If evaporation takes place in a chamber where oxygen or the oxygen containing compounds have not been reduced to a low level, a film of superconductive material can be evaporated onto a substrate but the film will not be superconducting when lowered to a temperature below the critical temperature of the corresponding bulk material because of its relatively high impurity content.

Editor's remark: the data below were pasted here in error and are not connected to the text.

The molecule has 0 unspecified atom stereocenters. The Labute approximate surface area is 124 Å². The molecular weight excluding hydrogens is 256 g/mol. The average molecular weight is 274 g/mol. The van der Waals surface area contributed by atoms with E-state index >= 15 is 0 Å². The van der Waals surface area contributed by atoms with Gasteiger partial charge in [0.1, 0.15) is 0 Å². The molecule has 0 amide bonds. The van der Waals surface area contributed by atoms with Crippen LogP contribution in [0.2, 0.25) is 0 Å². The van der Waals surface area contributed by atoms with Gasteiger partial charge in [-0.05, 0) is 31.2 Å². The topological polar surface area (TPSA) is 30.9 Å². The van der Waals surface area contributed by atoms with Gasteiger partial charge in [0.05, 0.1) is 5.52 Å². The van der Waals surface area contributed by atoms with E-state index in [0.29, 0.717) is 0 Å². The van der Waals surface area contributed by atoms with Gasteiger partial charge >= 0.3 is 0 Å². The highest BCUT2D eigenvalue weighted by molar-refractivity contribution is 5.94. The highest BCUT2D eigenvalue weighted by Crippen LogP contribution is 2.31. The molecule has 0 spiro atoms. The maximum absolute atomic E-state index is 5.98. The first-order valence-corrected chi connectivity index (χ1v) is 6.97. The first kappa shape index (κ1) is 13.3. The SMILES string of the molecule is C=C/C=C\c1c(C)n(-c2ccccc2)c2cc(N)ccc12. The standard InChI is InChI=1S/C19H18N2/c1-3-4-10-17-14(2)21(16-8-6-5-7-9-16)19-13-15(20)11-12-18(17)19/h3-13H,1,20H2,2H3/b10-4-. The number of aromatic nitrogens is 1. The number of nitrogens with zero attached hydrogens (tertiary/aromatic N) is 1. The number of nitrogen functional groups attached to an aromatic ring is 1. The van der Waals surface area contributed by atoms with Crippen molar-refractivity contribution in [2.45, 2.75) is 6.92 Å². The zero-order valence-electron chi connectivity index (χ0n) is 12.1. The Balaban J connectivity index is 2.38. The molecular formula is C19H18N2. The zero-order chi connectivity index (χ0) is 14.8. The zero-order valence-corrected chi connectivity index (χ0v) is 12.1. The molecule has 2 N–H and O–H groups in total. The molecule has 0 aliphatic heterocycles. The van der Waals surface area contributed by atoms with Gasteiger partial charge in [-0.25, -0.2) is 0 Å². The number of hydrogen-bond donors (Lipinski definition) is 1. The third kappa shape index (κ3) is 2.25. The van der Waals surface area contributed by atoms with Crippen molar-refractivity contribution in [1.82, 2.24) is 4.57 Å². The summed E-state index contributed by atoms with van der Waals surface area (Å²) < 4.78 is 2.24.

The rapid evaporation of the first superconductive metal to be deposited and oxygen gettering by the material to be evaporated will produce a film which is super-conducting when lowered below the critical temperature of the corresponding bulk material. This rapid evaporation and oxygen gettering are employed in the following manners to produce a superconductive film. The vanadium metal to be evaporated is not confined Within an enclosure within the chamber but the material is allowed to evaporate over a large area. In this manner, I have found that the material which is evaporated over this large area getters the oxygen and the oxygen containing compounds in the chamber. While the initial portion of the vanadium metal evaporated onto the substrate and onto the interior of the chamber is contaminated, by the time the subsequent coevaporation with the gallium metal which is continuous with or interrupted from the initial evaporation of the first superconductive metal, the level of oxygen and oxygen containing compounds has been reduced to a tolerable level and will produce a metallic film on the substrate which is superconductive.